Highlights in Munich
Additional to its various cultural and sportive events Munich offers annual happenings which belong to the cultural life of the city. Please find below just a small choice of these dates. Also we keep our guests informed about special events in Munich in our Eden Hotel Wolff Facebook-group.
Seasonal attractions in Munich
The peak of the carnival in Munich is on Shrove Tuesday when the market-women invite the Munich citizens to dance with them at the Viktualienmarket. Another tradition of these days is the washing of the purses in the Fischbrunnen at Marienplatz on Ash Wednesday. This should guarantee prosperity for the next year.
A very important date in spring time is to open the furnace of the stout round Jospehitag (March 19th) when the Lenten Season is coming to its end. For this reason many breweries and inns celebrate traditional festivities. The most famous certainly takes place in Munich at the Nockherberg with the traditional „Derblecken” of the politicians. German and especially Munich politicians are imitated and criticized in a very ironic and humorous way. The beginning of this tradition can be found in the 15th century when the monks in the abbeys started to brew a very quaffable beer during the Lenten Season as they had to disclaim solid food.
Even in Munich the Irish people who live here celebrate the day of their national saint (St. Patrick’s Day on March 17th). After a parade on the Leopoldstraße there is a festival at the Odeonsplatz with traditional dancing, bands and the blessing of the Shamrock (the Irish unofficial symbol).
The Munich spring time festival (changing dates from the end of April until the middle of May) is a kind of warm-up for the Oktoberfest. The so-called little sister of the biggest folk festival is as well known as „Little Wiesn“. Here you find as well two big beer tents where the opening of the first beer barrel is as well a special event and in which you may celebrate with live music like on the Oktoberfest.
Three times per year the Auer Dult, a traditional fair, takes place at the Mariahilfplatz in the Munich district Au. The first Dult of the year, called Maidult, is round the first weekend in May. The Jakobidult takes place at the end of July/beginning of August and the church anniversary dult round the 3rd weekend in October. Additional to the activities of a fair you may buy here works of art, antiques, clothing household goods, herbs and much more. The Auer Dult is as well known as the biggest market for dishes in Europe. Its origin is going back until the year 1310.
The long tradition of the Kocherlball in Munich is going back to 1880. Each Sunday morning when the weather was good up to 5000 Munich domestics (cooks, gofers, nannies butlers etc.) are meeting at the Chinese Tower in the English Garden to dance. This was only possible very early in the morning as later on they had to go back to work. In 1904 this event was forbidden due to a “lack of morality”. For the 200th birthday of the English Garden in 1989 the tradition had its revival. Since then every year on the third Sunday in July from 6 until 10 a.m. people in costumes of the 19th century meet to dance to the music of two live bands and to enjoy the special atmosphere in the English Garden at this time of day.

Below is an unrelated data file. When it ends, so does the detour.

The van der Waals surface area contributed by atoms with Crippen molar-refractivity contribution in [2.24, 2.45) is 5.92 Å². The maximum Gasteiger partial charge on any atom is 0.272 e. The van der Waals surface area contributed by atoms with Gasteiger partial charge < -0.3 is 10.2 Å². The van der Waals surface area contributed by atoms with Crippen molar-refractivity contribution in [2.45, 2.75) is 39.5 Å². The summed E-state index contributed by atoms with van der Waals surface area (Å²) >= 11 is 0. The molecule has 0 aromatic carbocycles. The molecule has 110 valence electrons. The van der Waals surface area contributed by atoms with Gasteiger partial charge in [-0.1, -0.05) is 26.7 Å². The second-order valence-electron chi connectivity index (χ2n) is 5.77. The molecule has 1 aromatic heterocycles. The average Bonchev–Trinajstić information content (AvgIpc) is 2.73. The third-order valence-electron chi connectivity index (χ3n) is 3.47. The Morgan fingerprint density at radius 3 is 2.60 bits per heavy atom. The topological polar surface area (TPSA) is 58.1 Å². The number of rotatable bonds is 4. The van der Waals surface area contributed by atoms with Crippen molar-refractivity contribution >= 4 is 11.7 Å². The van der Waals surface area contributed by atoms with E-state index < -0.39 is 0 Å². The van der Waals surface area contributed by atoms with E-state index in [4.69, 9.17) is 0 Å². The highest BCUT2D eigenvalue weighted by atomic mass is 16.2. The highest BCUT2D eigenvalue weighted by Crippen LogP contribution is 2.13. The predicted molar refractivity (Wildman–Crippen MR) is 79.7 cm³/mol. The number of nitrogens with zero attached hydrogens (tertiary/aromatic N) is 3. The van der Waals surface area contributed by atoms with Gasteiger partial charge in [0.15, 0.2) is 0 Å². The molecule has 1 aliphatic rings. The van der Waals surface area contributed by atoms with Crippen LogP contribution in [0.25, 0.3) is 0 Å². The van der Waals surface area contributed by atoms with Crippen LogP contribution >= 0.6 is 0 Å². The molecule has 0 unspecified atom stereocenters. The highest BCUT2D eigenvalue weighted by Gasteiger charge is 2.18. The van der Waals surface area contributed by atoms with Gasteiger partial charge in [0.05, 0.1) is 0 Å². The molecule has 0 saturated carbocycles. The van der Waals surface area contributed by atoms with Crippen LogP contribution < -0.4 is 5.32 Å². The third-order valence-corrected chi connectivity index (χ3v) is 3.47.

The Tollwood Festival is taking place twice a year – in summer from the end of June until the end of July and in winter starting at the first Sunday in Advent until Dec.23. At its start in summer 1988 it was mainly a festival for local bands and musicians, but in the meantime a lot of international musicians and artists have played here. The Tollwood Festival is based on three components: a cultural program with music, theatre and performances, bio-certified food and the so called market of ideas. The main idea of the Tollwood organizers is furthermore to create a forum for ecology and environmental awareness. It should be regarded as a platform for these topics and as an impulse for ecological projects.
Peak of the year
The peak of the year in Munich certainly is the Oktoberfest, the biggest folk festival in the world. You will find nowhere something comparable, even if many cities try to copy it. The Oktoberfest as it is known today has a history of more than 200 years. The first Oktoberfest was on Oct.17 1810. Then the Munich banker and major Andreas Dall’Armi arranges a big horse racing on a meadow beyond the Munich city walls due to the wedding of crown prince Ludwig and princess Therese. According to the name of the bride this place is called Theresienwiese since then. Therefore the Oktoberfest was called as well Wiesn. About six million people are visiting the Oktoberfest every year. The tradition of this festival should be remembered again with a smaller version, the Old Wiesn, directly in the neighbourhood of the Oktoberfest. Here you may find historical fairground rides and booths, a small beer tent and a beer that is especially brewed for this event. This idea was appreciated especially by the Munich people so that this event will take place as well in the future and has its place in the Munich culture.
The winter in Munich
The final of Munich’s cultural year are the various Christmas markets in the different districts. The biggest and most famous one is of course the Christkindl market at the Marienplatz. Every evening from 5.30 p.m. until 6 p.m. there is a performance of Advent music on the balcony of the city hall. From the first Saturday in Advent until Dec.24 the numerous merchants offer everything around Christmas. A special attraction is the crib market at Neuhauser Straße where you may not only find everything for an original crib but admire as well historical cribs.